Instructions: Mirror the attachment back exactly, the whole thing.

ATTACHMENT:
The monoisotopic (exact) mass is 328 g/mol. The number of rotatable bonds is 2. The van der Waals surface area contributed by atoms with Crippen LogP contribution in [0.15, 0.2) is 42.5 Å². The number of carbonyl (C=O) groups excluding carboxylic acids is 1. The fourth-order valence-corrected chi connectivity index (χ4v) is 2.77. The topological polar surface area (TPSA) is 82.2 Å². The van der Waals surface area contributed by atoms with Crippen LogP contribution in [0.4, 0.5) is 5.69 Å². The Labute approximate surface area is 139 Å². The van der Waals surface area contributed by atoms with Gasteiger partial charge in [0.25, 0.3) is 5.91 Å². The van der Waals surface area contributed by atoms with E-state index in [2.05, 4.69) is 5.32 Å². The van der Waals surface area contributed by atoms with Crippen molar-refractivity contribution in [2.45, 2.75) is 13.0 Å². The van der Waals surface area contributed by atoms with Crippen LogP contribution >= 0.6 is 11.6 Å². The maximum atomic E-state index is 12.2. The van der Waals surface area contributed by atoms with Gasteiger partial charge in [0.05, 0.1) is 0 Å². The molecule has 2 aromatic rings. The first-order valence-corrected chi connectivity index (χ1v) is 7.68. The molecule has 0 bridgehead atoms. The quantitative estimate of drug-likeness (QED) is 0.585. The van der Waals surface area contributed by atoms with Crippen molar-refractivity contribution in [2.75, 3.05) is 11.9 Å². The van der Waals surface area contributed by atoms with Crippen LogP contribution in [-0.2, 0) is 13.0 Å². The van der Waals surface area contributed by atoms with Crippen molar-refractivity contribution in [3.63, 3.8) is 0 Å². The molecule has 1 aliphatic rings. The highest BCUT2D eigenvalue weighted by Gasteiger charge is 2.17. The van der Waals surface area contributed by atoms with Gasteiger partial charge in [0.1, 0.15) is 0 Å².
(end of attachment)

The monoisotopic (exact) mass is 328 g/mol. The number of rotatable bonds is 2. The van der Waals surface area contributed by atoms with Crippen LogP contribution in [0.15, 0.2) is 42.5 Å². The number of carbonyl (C=O) groups excluding carboxylic acids is 1. The fourth-order valence-corrected chi connectivity index (χ4v) is 2.77. The topological polar surface area (TPSA) is 82.2 Å². The van der Waals surface area contributed by atoms with Crippen LogP contribution in [0.4, 0.5) is 5.69 Å². The Labute approximate surface area is 139 Å². The van der Waals surface area contributed by atoms with Gasteiger partial charge in [0.25, 0.3) is 5.91 Å². The van der Waals surface area contributed by atoms with E-state index in [2.05, 4.69) is 5.32 Å². The van der Waals surface area contributed by atoms with Crippen molar-refractivity contribution in [2.45, 2.75) is 13.0 Å². The van der Waals surface area contributed by atoms with Crippen LogP contribution >= 0.6 is 11.6 Å². The maximum atomic E-state index is 12.2. The van der Waals surface area contributed by atoms with Gasteiger partial charge in [0.05, 0.1) is 0 Å². The molecule has 2 aromatic rings. The first-order valence-corrected chi connectivity index (χ1v) is 7.68. The molecule has 0 bridgehead atoms. The quantitative estimate of drug-likeness (QED) is 0.585. The van der Waals surface area contributed by atoms with Crippen molar-refractivity contribution in [2.75, 3.05) is 11.9 Å². The van der Waals surface area contributed by atoms with Crippen LogP contribution in [-0.2, 0) is 13.0 Å². The van der Waals surface area contributed by atoms with Crippen molar-refractivity contribution in [3.63, 3.8) is 0 Å². The molecule has 1 aliphatic rings. The highest BCUT2D eigenvalue weighted by Gasteiger charge is 2.17. The van der Waals surface area contributed by atoms with Gasteiger partial charge in [0.1, 0.15) is 0 Å².